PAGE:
Trib Cup: USC volleyball a work in progress under new coach
First-year head coach Josh Ficorilli knows his way around the bench, but it's the behind the scenes things that caught him by surprise.
Ficorilli replaced Jack Zebo as the Upper St. Clair boys volleyball coach after serving as an assistant to the 15-year veteran for the last five seasons.
“There are a ton of subtle things that the coach has to handle,” Ficorilli said. “When do we schedule team photos? How do we set the budget? I have to double-check that the bus schedule is set.
“They aren't difficult by any means, but there are a bunch of little things that are more outside of the bare bones of coaching.”
While the transition off the court has been a work in progress, his on-the-court responsibilities have had subtle nuances that Ficorilli is working hard to resolve.
The Panthers have a 6-4 record overall and a 4-2 mark in Section 1-AAA, good for third place behind Bethel Park and Peters Township. In order to earn a berth in the WPIAL playoffs later this spring, the Panthers must finish in the top four in the section.
The Panthers are this week's Trib Total Media/WPXI High School Sports Award feature team, and they are part of the reason why Upper St. Clair is in second place in the Class AAAA standings.
“We've been a bit inconsistent and I think that has a lot to do with the inexperience,” Ficorilli said. “At any given point, one or two of my six kids on the court are in their first year playing.
“There's a lot of inexperience and with that comes inconsistencies.”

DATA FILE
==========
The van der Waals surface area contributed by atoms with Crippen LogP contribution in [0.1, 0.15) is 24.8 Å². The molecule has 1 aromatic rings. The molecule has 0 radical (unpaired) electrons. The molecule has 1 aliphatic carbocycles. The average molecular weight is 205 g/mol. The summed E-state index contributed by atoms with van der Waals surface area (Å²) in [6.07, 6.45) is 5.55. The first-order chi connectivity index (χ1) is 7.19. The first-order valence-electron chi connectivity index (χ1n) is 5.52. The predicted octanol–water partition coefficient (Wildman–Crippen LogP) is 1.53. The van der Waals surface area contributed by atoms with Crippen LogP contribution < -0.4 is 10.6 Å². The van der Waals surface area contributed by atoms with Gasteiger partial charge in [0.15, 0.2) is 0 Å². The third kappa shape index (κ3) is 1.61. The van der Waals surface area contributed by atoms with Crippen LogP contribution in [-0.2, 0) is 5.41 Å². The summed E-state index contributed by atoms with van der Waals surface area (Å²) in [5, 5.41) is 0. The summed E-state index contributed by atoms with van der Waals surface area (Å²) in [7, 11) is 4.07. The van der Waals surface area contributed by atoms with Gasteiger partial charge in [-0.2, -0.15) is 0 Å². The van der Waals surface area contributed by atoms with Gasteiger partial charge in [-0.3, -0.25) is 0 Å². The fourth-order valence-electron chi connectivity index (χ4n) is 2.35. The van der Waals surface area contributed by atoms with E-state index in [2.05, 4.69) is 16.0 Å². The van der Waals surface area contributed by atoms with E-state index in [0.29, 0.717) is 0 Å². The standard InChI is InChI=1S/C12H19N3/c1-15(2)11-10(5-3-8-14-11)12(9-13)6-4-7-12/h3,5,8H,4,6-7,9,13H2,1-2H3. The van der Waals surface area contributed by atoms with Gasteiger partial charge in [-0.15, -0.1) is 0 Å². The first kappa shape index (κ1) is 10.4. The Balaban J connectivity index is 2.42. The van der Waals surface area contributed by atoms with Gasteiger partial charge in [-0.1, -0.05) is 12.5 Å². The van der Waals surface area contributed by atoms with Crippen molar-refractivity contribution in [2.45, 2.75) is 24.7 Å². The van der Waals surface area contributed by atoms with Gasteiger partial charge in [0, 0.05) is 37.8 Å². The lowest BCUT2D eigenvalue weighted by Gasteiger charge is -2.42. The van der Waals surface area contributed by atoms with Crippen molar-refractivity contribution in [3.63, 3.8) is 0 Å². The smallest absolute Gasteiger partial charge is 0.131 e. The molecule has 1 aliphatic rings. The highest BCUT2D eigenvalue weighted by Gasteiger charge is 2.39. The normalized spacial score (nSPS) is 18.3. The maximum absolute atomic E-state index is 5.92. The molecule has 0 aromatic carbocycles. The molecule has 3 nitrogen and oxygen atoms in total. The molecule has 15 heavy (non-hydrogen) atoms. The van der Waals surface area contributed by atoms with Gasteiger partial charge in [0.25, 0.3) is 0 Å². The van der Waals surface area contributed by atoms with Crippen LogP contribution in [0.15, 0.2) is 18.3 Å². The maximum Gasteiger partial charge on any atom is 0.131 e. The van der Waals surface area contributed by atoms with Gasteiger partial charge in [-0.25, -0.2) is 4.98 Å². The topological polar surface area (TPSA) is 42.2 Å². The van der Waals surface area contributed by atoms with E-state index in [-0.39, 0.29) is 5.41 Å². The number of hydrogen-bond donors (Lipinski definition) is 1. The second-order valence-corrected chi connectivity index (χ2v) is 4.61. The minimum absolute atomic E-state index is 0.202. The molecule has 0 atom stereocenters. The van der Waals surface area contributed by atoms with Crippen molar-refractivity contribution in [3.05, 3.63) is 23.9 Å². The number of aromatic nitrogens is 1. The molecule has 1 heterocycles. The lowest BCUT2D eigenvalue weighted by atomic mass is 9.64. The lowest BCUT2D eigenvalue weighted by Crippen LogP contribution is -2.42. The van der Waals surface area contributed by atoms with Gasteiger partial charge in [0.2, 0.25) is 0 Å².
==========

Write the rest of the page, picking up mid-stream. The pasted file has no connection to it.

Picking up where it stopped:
For Ficorilli, the demands of acclimating himself to the rigors of head-coaching duties, all the while fielding a competitive group, he has the luxury of a talented foursome of leaders.
Seniors Mitch Boring (outside hitter) and Jarrod Browne (middle hitter) and juniors Bill Smith (setter/libero) and Brad Colditz (outside hitter) have assumed leadership roles. In addition to Zebo, USC also graduated seven players from last season's team.
Ficorilli said his seniors and the aforementioned juniors have acted like coaches both on and off the court, making his life easier.
“If I get caught up talking to the AD, before you know it, the net is set up and they are already going through a practice,” he said. “These four, if my staff isn't at practice, they would get the same accomplished because they enjoy it so much and take it so serious.”
Coachability aside, Ficorilli's main focus is fielding a winner. In his estimation, he isn't far off. To date, it's been a lot of trial and error and trying to find the perfect fit for the lineup.
With almost a quarter of the season in the books, Ficorilli said it's time to find out who can play.
“We just have to pick a lineup here soon and deal with it. … This is our six or seven and it's put up or shut up,” he said. “We may not find our perfect fit. We might just need to pick something now to gain consistency and go with it.”
Ficorilli said sustaining positioning in the section will not be easy throughout the remainder of the season. But to ensure they can compete when the postseason begins, the players will have to learn to play together sooner rather than later.
“I think we need to find that rhythm. … A couple things can happen here and there. If that is a particular lineup or style of play that is more aggressive or more aggressive … whatever it is, we have to find it.
“Once we do, we'll feel comfortable with where we go and how we play. Once you get that consistency, you know how to coach a little bit better.
“If I can find that style of play for them, it'll be OK to let the chips fall where they may.”
Brian Graham is a freelance writer.